During the recession, manufacturing jobs were replaced with lower-wage service-sector jobs, he said. Manufacturing shed nearly 200,000 jobs since 2007, according to the federal Bureau of Labor Statistics. Few of those jobs have come back. The service industry dropped by about 160,000 jobs in North Carolina during the recession. It has since recovered all those positions and added nearly 50,000 more.
Economic analyst Allen Freyer of the N.C. Budget & Tax Center is worried about the shift to a service-based economy. He found that in 10 of the state’s metro areas, the leisure and hospitality sector was either the first or second fastest-growing industry. “Unfortunately, this industry pays $8.30 an hour, more than $12 below the statewide average,” a Budget & Tax Center news release says. The Fayetteville area’s civilian economy, highly dependent on the tax-subsidized paychecks of Fort Bragg’s personnel, is seeing growth in the service sector.
Sykes Enterprises is building a call center here that initially is to employ 150 people and could grow to as many as 500. Two hospital campuses going up in eastern Hoke County will employ several hundred people. The Department of Veterans Affairs is building a 250,000-square-foot health care center on Raeford Road in western Fayetteville that is expected to have 650 employees.
In August, Gov. McCrory’s office announced plant construction and expansions across the state that promise to hire 1,100 people. Those include 45 jobs in a warehouse and retail center that a luxury furniture and rug-making company plans to open in Lumberton, about 45 minutes south of Fayetteville. The Rooms To Go furniture chain is building a warehouse in Dunn, about 30 minutes northeast of Fayetteville, that is expected to employ 220 people.
An hour southwest of Fayetteville, Scotland County has the state’s highest unemployment rate, at 16 percent. Since August 2012, manufacturers there have announced $84 million worth of investment that is expected to create 125 jobs.
Global conglomerate Meritor Inc. in August said it would spend $3.5 million to retool its factory near Maxton. The plant makes components for civilian and military trucks, but its military truck contract is coming to an end, said Jerry Rush, the company’s senior director for government and community relations. So the military vehicle portion of the Maxton plant is being converted to make axles for municipal buses and emergency vehicles, such as firetrucks, he said. The conversion will save 55 of the plant’s 110 jobs and add two more, he said.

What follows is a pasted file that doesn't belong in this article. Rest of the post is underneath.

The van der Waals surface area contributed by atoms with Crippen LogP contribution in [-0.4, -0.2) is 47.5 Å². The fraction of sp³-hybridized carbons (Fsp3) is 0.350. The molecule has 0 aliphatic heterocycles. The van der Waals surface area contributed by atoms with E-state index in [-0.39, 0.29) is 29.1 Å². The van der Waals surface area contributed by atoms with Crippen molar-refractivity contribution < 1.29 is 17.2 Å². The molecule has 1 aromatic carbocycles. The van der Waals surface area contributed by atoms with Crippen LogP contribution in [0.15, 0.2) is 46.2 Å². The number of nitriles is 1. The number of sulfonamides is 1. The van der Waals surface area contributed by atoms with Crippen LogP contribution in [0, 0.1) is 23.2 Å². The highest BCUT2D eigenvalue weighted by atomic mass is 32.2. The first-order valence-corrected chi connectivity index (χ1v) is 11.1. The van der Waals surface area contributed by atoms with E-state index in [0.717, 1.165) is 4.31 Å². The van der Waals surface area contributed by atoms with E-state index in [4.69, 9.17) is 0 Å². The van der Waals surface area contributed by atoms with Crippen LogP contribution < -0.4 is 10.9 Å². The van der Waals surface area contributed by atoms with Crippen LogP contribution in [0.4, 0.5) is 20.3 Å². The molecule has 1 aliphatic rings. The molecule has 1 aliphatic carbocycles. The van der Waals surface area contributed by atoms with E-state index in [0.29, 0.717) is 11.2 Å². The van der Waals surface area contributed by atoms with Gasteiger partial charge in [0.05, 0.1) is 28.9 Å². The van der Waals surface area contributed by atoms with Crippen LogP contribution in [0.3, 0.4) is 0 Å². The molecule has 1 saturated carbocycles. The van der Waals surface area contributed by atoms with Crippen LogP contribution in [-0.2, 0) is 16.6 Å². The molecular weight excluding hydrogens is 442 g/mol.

FCC North American makes automotive transmission parts at its factory in Laurel Hill. It is expanding that plant and will open a new one near Maxton. Ford and Honda are two of its customers. “We were impacted by the recession in 2008,” said administration manager Bob Kendall. It was a difficult time, but now the company is growing, he said. “Most automotive suppliers that were able to make it through the recession have seen sales grow dramatically over the last two years. New car sales are reaching levels that are near the pre-recession levels,” he said.
Walden, the N.C. State economist, predicts the economic recovery will continue. “We still have a long way to go, but things are improving,” Walden said. He predicts that the state and national economies will expand for at least the next 18 months. “North Carolina is expected to add over 100,000 payroll jobs in both 2013 and 2014, and by the end of 2014 the state’s jobless rate will have dropped to 6.8 percent,” he said.
Questions remains on where those jobs might land, though.
Despite recent bright spots such as the FCC plants in Scotland County, rural communities were losing low-skilled factory jobs for years before the recession. Those jobs were sent overseas. Rural towns, and unskilled workers, will have to find a way to adapt. “There are massive changes going on in the economy that make for challenges,” Walden said. “Challenges for individuals if they don’t have the right training for the kinds of jobs that are being created. Challenges for different regions of the state.
“The rural, small-town parts of our state are the ones that have been hardest hit by the recession, as well as by big trends that have moved the economy over the last 30 or 40 years.” Read More.